I don’t know if people always do that.  We have these expectations of something else.  When we started, I had no expectation of having a big church or any of this other stuff, really, other than I knew I was supposed to plant hundreds of churches, but I had no clue how that was gonna happen.  But our expectations were pretty low, and we didn’t try to have wild-eyed dreams.  Somebody asked me a couple of years ago, “Have you fulfilled your dreams for your life?”  I just laughed, and I said, “Oh, we passed those up a long ways back.”  [Laughs]  I wasn’t really trying to have all these wild dreams for my life; it just turned out that God had more in mind than I did.

Interviewer:    Let me ask you about this last one.  We already talked about it a bit, but almost anywhere I’ve been in the world with any kind of a Vineyard network, I talked to young people who’ve been deeply impacted by you.  It’s gotta be hundreds and hundreds and hundreds.  I’m hearing you just say, “Well, I was just obedient to God.”  Is there something you can say about where that kind of impact comes from?  When you look at a young person, is there something that you’re thinking or something God tends to say?  I don’t know.  What can you say to that?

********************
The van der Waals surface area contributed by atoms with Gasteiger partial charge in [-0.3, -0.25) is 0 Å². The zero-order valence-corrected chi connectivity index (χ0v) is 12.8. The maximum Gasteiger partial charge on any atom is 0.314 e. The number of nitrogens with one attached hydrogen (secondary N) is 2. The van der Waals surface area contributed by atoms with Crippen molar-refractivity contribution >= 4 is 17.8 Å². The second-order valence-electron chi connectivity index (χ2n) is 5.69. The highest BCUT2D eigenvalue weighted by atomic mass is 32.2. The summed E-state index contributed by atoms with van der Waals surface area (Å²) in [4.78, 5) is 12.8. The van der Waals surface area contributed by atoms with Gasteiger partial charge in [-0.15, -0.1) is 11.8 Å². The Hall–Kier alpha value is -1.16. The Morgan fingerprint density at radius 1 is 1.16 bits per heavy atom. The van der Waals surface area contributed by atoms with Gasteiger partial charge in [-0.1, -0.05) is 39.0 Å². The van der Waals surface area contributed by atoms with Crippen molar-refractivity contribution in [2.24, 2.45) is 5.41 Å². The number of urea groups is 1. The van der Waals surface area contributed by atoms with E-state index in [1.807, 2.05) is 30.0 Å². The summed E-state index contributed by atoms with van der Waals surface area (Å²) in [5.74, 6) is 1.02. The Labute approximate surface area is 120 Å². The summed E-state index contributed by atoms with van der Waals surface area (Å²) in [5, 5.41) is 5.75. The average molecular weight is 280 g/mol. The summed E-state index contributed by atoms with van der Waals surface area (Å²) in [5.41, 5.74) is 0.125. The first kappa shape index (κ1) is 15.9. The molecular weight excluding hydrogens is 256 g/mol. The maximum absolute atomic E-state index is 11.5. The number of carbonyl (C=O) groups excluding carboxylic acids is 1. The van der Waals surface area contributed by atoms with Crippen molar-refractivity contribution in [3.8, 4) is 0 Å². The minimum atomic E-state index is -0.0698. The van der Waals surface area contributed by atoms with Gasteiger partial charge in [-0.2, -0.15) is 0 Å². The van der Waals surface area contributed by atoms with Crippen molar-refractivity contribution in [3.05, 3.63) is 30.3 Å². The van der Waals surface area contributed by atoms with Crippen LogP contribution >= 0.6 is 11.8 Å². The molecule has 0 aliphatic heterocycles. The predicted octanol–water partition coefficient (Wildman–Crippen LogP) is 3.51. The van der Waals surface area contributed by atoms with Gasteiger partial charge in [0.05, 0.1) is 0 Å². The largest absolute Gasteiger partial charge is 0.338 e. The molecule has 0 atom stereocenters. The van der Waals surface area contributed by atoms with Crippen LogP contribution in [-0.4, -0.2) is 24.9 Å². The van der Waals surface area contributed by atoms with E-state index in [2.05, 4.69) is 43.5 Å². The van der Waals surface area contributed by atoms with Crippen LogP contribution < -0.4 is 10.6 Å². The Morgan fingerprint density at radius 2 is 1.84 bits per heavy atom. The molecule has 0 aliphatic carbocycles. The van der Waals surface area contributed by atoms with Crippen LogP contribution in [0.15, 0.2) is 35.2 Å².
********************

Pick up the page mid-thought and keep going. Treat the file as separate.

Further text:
Steve Nicholson:    I think I would say No. 1, I’ve always had faith for the next generation to do better than we did, and I think that makes a big difference.  I’ve always expected you guys to stand on our shoulders and surpass what we’ve done.  So I’m just all the time looking for who’s gonna do that.  A lot times I talk to pastors, and I say, “How do you motivate young people?  I don’t know what you’re talking about.”  It’s sort of like, “Are we on the same planet?”  Because I never have any trouble with that.  You understand what I mean?